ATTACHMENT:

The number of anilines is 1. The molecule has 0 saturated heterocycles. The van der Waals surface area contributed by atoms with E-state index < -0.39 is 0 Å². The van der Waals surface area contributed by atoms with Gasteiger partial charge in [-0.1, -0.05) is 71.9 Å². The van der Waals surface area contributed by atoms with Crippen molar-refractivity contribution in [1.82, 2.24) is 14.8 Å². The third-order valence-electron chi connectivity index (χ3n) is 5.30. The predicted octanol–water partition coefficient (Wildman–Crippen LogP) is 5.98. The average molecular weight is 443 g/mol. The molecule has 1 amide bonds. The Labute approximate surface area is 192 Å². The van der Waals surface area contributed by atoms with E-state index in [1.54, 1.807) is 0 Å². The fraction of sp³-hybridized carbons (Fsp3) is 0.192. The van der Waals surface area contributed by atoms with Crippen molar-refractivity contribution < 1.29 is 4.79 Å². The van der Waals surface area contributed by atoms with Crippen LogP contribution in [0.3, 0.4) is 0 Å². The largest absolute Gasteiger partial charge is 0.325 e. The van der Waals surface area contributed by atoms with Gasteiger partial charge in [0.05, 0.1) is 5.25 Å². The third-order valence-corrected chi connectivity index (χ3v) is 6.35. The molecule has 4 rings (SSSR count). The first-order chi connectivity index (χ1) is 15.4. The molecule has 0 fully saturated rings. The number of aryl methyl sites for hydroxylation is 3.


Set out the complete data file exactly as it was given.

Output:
The number of anilines is 1. The molecule has 0 saturated heterocycles. The van der Waals surface area contributed by atoms with E-state index < -0.39 is 0 Å². The van der Waals surface area contributed by atoms with Gasteiger partial charge in [-0.1, -0.05) is 71.9 Å². The van der Waals surface area contributed by atoms with Crippen molar-refractivity contribution in [1.82, 2.24) is 14.8 Å². The third-order valence-electron chi connectivity index (χ3n) is 5.30. The predicted octanol–water partition coefficient (Wildman–Crippen LogP) is 5.98. The average molecular weight is 443 g/mol. The molecule has 1 amide bonds. The Labute approximate surface area is 192 Å². The van der Waals surface area contributed by atoms with E-state index in [1.54, 1.807) is 0 Å². The fraction of sp³-hybridized carbons (Fsp3) is 0.192. The van der Waals surface area contributed by atoms with Crippen molar-refractivity contribution < 1.29 is 4.79 Å². The van der Waals surface area contributed by atoms with Crippen LogP contribution in [0.3, 0.4) is 0 Å². The largest absolute Gasteiger partial charge is 0.325 e. The van der Waals surface area contributed by atoms with Gasteiger partial charge in [0.05, 0.1) is 5.25 Å². The third-order valence-corrected chi connectivity index (χ3v) is 6.35. The molecule has 4 rings (SSSR count). The first-order chi connectivity index (χ1) is 15.4. The molecule has 0 fully saturated rings. The number of aryl methyl sites for hydroxylation is 3.